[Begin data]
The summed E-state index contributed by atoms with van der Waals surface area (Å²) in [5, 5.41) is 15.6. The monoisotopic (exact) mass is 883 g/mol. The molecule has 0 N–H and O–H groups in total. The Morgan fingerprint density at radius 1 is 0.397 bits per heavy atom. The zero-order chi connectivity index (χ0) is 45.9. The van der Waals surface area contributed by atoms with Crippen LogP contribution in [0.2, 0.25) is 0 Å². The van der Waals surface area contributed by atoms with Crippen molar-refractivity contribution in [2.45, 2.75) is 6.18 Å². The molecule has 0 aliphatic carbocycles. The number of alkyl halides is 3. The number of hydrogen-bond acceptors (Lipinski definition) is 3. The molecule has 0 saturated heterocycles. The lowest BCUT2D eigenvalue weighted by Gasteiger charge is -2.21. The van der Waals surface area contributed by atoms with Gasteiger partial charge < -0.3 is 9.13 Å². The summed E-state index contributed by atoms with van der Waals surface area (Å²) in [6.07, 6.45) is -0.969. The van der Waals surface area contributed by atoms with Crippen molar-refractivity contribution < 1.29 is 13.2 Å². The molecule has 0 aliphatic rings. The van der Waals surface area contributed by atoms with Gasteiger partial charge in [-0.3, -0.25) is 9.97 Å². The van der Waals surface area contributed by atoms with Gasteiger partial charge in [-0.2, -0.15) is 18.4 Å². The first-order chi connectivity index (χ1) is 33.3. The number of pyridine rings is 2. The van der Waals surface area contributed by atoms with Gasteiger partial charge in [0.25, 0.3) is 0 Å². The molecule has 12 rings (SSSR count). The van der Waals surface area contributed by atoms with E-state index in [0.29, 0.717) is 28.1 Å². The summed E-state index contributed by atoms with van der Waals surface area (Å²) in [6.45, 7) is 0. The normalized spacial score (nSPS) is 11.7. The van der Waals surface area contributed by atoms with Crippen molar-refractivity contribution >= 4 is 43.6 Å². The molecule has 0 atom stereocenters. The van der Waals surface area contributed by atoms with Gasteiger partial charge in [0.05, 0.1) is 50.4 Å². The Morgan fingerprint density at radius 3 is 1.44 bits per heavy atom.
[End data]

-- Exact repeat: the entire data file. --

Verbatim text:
The summed E-state index contributed by atoms with van der Waals surface area (Å²) in [5, 5.41) is 15.6. The monoisotopic (exact) mass is 883 g/mol. The molecule has 0 N–H and O–H groups in total. The Morgan fingerprint density at radius 1 is 0.397 bits per heavy atom. The zero-order chi connectivity index (χ0) is 45.9. The van der Waals surface area contributed by atoms with Crippen LogP contribution in [0.2, 0.25) is 0 Å². The van der Waals surface area contributed by atoms with Crippen molar-refractivity contribution in [2.45, 2.75) is 6.18 Å². The molecule has 0 aliphatic carbocycles. The number of alkyl halides is 3. The number of hydrogen-bond acceptors (Lipinski definition) is 3. The molecule has 0 saturated heterocycles. The lowest BCUT2D eigenvalue weighted by Gasteiger charge is -2.21. The van der Waals surface area contributed by atoms with Gasteiger partial charge < -0.3 is 9.13 Å². The summed E-state index contributed by atoms with van der Waals surface area (Å²) in [6.07, 6.45) is -0.969. The van der Waals surface area contributed by atoms with Crippen molar-refractivity contribution < 1.29 is 13.2 Å². The molecule has 0 aliphatic rings. The van der Waals surface area contributed by atoms with Gasteiger partial charge in [-0.3, -0.25) is 9.97 Å². The van der Waals surface area contributed by atoms with Gasteiger partial charge in [-0.2, -0.15) is 18.4 Å². The first-order chi connectivity index (χ1) is 33.3. The number of pyridine rings is 2. The van der Waals surface area contributed by atoms with Gasteiger partial charge in [0.25, 0.3) is 0 Å². The molecule has 12 rings (SSSR count). The van der Waals surface area contributed by atoms with E-state index in [0.29, 0.717) is 28.1 Å². The summed E-state index contributed by atoms with van der Waals surface area (Å²) in [6.45, 7) is 0. The normalized spacial score (nSPS) is 11.7. The van der Waals surface area contributed by atoms with Crippen molar-refractivity contribution >= 4 is 43.6 Å². The molecule has 0 atom stereocenters. The van der Waals surface area contributed by atoms with Gasteiger partial charge in [0.05, 0.1) is 50.4 Å². The Morgan fingerprint density at radius 3 is 1.44 bits per heavy atom.